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    Erythrocytes2 090814024428-phpapp02 Erythrocytes2 090814024428-phpapp02 Presentation Transcript

    • ERYTHROCYTES AS CARRIERS Presented by : Srinivas Dinakar ,
    • Introduction
      • Erythrocytes (RBCs) contain oxygen carrying protein hemoglobin, which is a pigment that gives whole blood its red color.
      • A healthy adult male has about 4.5 million RBCs/ µl of blood, and a healthy adult female has about 4.8 million.
      • Because matured RBCs have no nucleus, all their internal space is available for oxygen transport.
      • As they lack mitochondria and generate ATP anaerobically, they do not use up any oxygen they transport.
    • Isolation of erythrocytes
      • Blood is collected into heparinized tubes by venipuncture.
      • Blood is withdrawn from cardiac/splenic puncture( in small animals) and through veins (in large animals) in a syringe containing a drop of anti coagulant.
      • The whole blood is centrifuged at 2500 rpm for 5 min at 4 ±1 0 C in a refrigerated centrifuge.
      • The serum and buffy coats are carefully removed and packed cells washed three times with phosphate buffer saline (pH=7.4).
      • The washed erythrocytes are diluted with PBS and stored at 4 o C until used.
    • Entrapment methods
      • The following methods have been employed for drug entrapment in erythrocytes:
        • Hypo- osmotic lysis method
          • Dilution method
          • Dialysis method
          • Preswell method
          • Isotonic osmosis lysis method
        • Electrical breakdown method
        • Endocytosis method
        • Membrane perturbation method
        • Normal transport method
        • Lipid fusion method
          • l
    • In vitro characterization
      • The in vitro characterizations are pivotal to ensure their in vivo performance and therapeutic benefits.
      • Drug content:
      • packed loaded erythrocytes (0.5ml) are first deproteinized with acetonitrile(2ml) and subjected to centrifugation at 2500 rpm for 10 min. The clear supernatant is analyzed for the drug content using specified estimation methodology for entrapped drug.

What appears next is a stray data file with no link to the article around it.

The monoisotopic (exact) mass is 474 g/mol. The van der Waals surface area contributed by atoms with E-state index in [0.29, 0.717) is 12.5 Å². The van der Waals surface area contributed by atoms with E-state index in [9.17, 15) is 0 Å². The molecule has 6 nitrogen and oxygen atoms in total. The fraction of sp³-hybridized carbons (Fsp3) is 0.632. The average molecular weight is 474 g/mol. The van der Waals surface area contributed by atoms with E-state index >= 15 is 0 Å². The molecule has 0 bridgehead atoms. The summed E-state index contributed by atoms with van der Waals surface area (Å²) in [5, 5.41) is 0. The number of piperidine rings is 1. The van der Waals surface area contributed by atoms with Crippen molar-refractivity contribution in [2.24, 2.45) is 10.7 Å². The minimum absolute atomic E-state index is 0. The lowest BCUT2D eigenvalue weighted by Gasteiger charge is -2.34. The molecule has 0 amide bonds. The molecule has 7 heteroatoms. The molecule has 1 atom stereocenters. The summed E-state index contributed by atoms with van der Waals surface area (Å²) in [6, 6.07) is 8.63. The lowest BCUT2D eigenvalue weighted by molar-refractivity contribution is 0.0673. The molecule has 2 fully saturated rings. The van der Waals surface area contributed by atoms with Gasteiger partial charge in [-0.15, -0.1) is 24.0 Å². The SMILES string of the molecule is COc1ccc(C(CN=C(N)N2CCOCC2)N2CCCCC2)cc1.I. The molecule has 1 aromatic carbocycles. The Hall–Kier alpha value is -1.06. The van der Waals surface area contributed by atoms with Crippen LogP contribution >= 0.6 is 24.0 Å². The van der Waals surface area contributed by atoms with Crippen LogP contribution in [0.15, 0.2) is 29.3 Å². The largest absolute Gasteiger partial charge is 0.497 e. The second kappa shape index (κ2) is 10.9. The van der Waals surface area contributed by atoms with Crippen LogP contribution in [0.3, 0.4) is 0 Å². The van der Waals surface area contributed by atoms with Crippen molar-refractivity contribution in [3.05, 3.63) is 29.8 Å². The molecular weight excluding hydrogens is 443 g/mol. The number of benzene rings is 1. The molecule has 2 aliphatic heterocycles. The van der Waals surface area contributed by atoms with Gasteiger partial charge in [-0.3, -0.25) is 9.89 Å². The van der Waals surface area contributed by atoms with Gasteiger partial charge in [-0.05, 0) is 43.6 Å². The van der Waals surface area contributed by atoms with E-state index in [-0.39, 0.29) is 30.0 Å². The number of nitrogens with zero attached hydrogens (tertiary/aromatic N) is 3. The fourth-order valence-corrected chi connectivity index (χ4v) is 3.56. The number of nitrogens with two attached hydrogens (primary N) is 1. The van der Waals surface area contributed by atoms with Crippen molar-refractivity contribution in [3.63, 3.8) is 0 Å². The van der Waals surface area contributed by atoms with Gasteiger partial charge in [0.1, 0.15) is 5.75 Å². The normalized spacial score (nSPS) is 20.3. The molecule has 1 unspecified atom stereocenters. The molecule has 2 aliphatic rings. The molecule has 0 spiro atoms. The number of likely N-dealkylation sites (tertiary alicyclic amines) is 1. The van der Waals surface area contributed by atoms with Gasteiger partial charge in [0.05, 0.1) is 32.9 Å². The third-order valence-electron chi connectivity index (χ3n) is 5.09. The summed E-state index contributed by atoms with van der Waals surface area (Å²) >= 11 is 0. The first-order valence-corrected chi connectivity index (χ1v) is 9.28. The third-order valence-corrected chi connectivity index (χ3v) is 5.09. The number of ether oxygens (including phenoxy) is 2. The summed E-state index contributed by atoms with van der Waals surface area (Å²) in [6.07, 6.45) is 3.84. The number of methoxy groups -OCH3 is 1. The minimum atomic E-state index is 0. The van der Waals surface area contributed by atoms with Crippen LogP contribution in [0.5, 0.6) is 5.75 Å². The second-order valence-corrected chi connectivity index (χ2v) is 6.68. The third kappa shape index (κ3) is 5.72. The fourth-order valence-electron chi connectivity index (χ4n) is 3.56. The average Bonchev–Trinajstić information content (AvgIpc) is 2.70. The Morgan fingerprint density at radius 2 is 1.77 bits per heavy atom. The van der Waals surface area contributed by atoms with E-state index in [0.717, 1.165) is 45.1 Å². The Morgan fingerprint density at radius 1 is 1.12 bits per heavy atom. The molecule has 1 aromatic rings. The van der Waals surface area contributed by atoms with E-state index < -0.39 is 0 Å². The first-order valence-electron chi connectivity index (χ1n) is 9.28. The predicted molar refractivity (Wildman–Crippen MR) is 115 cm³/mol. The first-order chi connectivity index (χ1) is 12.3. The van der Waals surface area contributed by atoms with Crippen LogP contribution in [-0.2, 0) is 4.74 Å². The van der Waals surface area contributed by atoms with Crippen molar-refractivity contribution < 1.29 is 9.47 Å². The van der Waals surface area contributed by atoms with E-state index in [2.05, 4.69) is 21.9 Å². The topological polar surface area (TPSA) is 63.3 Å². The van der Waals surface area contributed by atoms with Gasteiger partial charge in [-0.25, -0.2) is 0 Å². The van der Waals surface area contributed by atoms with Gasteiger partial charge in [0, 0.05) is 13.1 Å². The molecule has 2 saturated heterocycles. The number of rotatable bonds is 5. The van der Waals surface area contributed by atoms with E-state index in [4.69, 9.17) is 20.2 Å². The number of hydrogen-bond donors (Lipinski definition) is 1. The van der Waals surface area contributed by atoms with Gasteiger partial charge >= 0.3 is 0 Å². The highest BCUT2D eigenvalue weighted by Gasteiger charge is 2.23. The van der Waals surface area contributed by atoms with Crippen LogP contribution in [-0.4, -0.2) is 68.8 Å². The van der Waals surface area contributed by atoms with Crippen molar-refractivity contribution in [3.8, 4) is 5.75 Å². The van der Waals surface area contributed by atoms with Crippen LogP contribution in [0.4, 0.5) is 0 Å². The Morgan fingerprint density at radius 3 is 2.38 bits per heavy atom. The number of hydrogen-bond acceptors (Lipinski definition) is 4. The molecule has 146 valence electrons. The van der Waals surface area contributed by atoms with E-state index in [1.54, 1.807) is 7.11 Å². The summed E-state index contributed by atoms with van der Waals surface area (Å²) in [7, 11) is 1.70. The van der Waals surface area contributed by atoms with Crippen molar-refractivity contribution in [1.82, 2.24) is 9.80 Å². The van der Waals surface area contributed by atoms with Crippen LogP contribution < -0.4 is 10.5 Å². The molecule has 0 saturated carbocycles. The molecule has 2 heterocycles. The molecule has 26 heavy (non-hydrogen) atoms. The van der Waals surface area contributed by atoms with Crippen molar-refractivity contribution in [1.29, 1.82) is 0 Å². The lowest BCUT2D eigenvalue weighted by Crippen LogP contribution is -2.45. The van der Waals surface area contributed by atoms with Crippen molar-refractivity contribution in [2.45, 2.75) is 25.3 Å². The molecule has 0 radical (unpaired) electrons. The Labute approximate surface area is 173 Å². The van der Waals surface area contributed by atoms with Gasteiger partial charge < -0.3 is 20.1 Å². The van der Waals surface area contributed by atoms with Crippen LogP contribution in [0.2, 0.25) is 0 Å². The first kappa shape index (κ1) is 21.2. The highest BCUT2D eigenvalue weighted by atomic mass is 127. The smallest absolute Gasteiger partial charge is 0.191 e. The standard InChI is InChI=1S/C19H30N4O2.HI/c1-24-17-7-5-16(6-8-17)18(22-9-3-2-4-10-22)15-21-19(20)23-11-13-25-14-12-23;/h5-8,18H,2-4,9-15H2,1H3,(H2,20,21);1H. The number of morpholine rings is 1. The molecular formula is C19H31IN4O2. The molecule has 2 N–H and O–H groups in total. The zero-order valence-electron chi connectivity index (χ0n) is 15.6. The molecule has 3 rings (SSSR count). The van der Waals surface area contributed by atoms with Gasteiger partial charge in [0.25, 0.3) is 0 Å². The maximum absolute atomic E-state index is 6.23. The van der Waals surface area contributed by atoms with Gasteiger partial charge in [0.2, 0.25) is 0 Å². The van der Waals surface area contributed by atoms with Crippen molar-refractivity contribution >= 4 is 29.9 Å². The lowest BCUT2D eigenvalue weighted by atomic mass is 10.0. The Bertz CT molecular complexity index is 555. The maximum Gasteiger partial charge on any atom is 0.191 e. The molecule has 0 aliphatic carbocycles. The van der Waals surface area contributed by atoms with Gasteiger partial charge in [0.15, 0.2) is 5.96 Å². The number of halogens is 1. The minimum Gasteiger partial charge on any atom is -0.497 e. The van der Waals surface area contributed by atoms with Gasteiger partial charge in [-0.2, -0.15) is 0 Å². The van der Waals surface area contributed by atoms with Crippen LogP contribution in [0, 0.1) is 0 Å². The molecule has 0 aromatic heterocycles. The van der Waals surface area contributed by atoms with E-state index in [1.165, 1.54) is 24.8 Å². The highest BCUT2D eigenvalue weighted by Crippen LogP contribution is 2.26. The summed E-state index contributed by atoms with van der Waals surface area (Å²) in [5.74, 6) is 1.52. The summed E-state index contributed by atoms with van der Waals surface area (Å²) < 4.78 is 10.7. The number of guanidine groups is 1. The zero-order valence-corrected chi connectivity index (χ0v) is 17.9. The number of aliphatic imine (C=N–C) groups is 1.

• In vitro drug and hemoglobin release:
      • In vitro drug and hemoglobin release:
      • Osmotic fragility:
      • simulates and mimics the bio-environmental conditions that are encountered on in vivo administration, in vitro handling and the effect of loaded contents on the survival rates of the erythrocytes.
      • Osmotic shock:
      • A sudden exposure of drug loaded erythrocytes to an environment, which is far from isotonic to evaluate the ability of resealed erythrocytes to withstand the stress and maintain their integrity as well as appearance. Incubating the resealed erythrocytes with distilled water for 15 min followed by centrifugation at 3000 rpm for 15 min, may cause the release of hemoglobin to varying degrees, which could be estimated spectrophotometrically.
      • Turbulence shock:
      • The effect of shear force and pressure by which resealed erythrocytes formulations are injected, on the integrity of the loaded cells. Loaded erythrocytes are passed through a 23-gauge hypodermic needle at a flow rate of 10ml/min.After every pass, aliquot of the suspension is withdrawn and centrifuged at 2000 rpm for 10 min, and hemoglobin content, leached out are estimated spectrophotometrically.
      • Morphology and percent cellular recovery:
      • phase- contrast optical microscopy, transmission electron microscopy and scanning electron microscopy are the microscopic methods used to evaluate the shape, size and the surface features of the loaded erythrocytes.
    • Different forms of drug loaded RBCs
      • Normally, more than 80% of the erythrocyte ghosts loaded with drugs or enzymes appear as biconcave disks (discocytes) when they are observed under electron microscope. Less than 20% cells show abnormal morphology. The rest appear as stomatocytes or spherocytes or echinocytes, cells with different infoldings and other abnormal or destroyed forms.
      • On swelling, the cells get converted from discocytes to spherocytes and thus get compromised with a lower ratio of surface features. Further increase in hypotonicity may lead to the formation of echinocytes and cells with different infoldings and other damaged forms.
      • Erythrocytes on hemolysis and washing with large volumes of hypotonic medium, loose nearly all their hemoglobin and on releasing the resultant cells appear as pale or transparent in appearance and are referred to as “erythrocytes ghosts”.
    • In vivo survival &immunological consequences
      • A rapid loss of cells during first 24 hrs followed by much slower loss afterwards.